If your toes have had a rough time (read chipped polish or rough cracked skin) however, you are unable to go to the nail salon shortly, there’s no need to wear socks every day or resign yourself to elegant sandals on the days that begin to get warmer.
If you’ve got the right tools, it’s fairly simple to do a manicure at home. At a minimum, you’ll require nail clippers, a file base coat, a top coat as well as some gorgeous springy nail polish useful.
Other products, like the foot bath with cuticle oil and an instrument for the removal of calluses, are not required and are useful. If you don’t, you’ll be able to get a lasting professional Pedi.
However, these accessories help make the aesthetic treatment more relaxing and boost the overall outcome to the next level.
For a start on your pedicure, read this step-by-step guide by Rita de Alencar Pinto, the founder of Vanity Projects nail salons in Miami and New York City:
Step 1: Clean the old polish.
Take off any polish that remains with the help of a cotton ball and nail polish remover. (Non-acetone is gentler, however, Acetone will assist in getting the most stubborn polishes, like those with glitter, off more easily.)
If you don’t own any cotton rounds, you could make use of paper towels, however, this type of material isn’t as hard, and therefore removal may require some elbow grease.
Step 2 Do your feet a good soak.
If you own an in-feet bath, this is the perfect moment to take it out. In other cases, you could fill the tub with water and then sit at the edge.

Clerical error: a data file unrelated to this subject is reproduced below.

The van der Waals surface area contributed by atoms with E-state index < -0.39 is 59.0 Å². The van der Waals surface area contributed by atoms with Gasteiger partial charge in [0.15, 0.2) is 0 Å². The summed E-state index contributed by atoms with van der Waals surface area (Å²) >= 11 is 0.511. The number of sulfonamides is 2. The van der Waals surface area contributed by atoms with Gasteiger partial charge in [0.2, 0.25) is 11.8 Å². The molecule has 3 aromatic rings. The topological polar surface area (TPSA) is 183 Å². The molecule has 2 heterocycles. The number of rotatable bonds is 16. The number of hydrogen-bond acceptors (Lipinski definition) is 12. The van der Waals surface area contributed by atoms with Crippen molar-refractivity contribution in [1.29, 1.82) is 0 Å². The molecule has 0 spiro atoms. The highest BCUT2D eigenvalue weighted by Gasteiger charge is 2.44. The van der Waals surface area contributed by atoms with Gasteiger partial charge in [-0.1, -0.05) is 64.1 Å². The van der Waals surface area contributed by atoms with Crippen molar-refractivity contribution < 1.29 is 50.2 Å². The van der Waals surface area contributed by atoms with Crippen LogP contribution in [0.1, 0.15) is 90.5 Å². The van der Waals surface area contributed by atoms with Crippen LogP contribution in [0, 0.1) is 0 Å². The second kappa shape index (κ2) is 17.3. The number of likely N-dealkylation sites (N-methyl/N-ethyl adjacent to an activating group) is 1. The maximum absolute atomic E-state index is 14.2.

Fill the basin with the warmest water you can find and a soaking bath–Epsom salt is an excellent option, particularly for those with painful feet. Then, submerge. Allow your feet to sit for 5-10 seconds to loosen your cuticles and then dry your feet one at one time.
If you have a cuticle removal product at home, use it on the cuticles and on the heels to remove rough heels and get rid of calluses.
Step 3. Trim and file your nails.
Begin with nail clippers and start cutting. Don’t stress about securing the edges. Take the file to smooth and form.
If your toes or heels appear rough, you can use the foot file or pumice stone to softly smooth the skin and remove any calluses you might be suffering from.
Step 4: Give yourself a massage.
Now, the most important part: After the feet are dry and pampered by applying a small amount of moisturizing cream to treat dry, flaky skin on the feet.
Massage your toes and your feet for a couple of minutes, or for as long as you’d like! Bonus points if you have an electronic feet massager (in this instance don’t use lotion!) or a companion who will assist you with a longer massage at home.
Step 5: Prep your toes.
Utilize a cotton pad to get rid of any oily residue. This makes keeps polish in good condition for longer. Toe separators are the most practical however there’s a way around it if you don’t own one: Just pick up a piece of paper towel and wrap the rope it before weaving it over your toes.
Step 6: Apply a thin coat of the base coat.
Do not skip this step – your manicure needs to last. The base coat creates the barrier between natural oils on your nail and polish.
Pro tip If you’re having difficulty getting your feet to the right height then prop your leg up on a table or chair. Make sure you lay down a towel to avoid spills and subsequent stains on your furnishings.
Step 7: Apply polish.
Once the base coat is been dried, apply one thin coat of the color that you like. After drying, apply another thin coating of your color.
If you’re having difficulty painting tiny toes, you can make them more distinct to gain an ideal view. Applying less polish to the brush may aid in keeping things neat.
Step 8: Don’t forget to apply the top coat.
Another important step in making polish last is that topcoat. An even layer will seal everything in and stops premature chipping. Dry it out, and then do a test between 10 and 15 minutes. However, 20-30 minutes are optimal, especially if you’re putting shoes or socks on.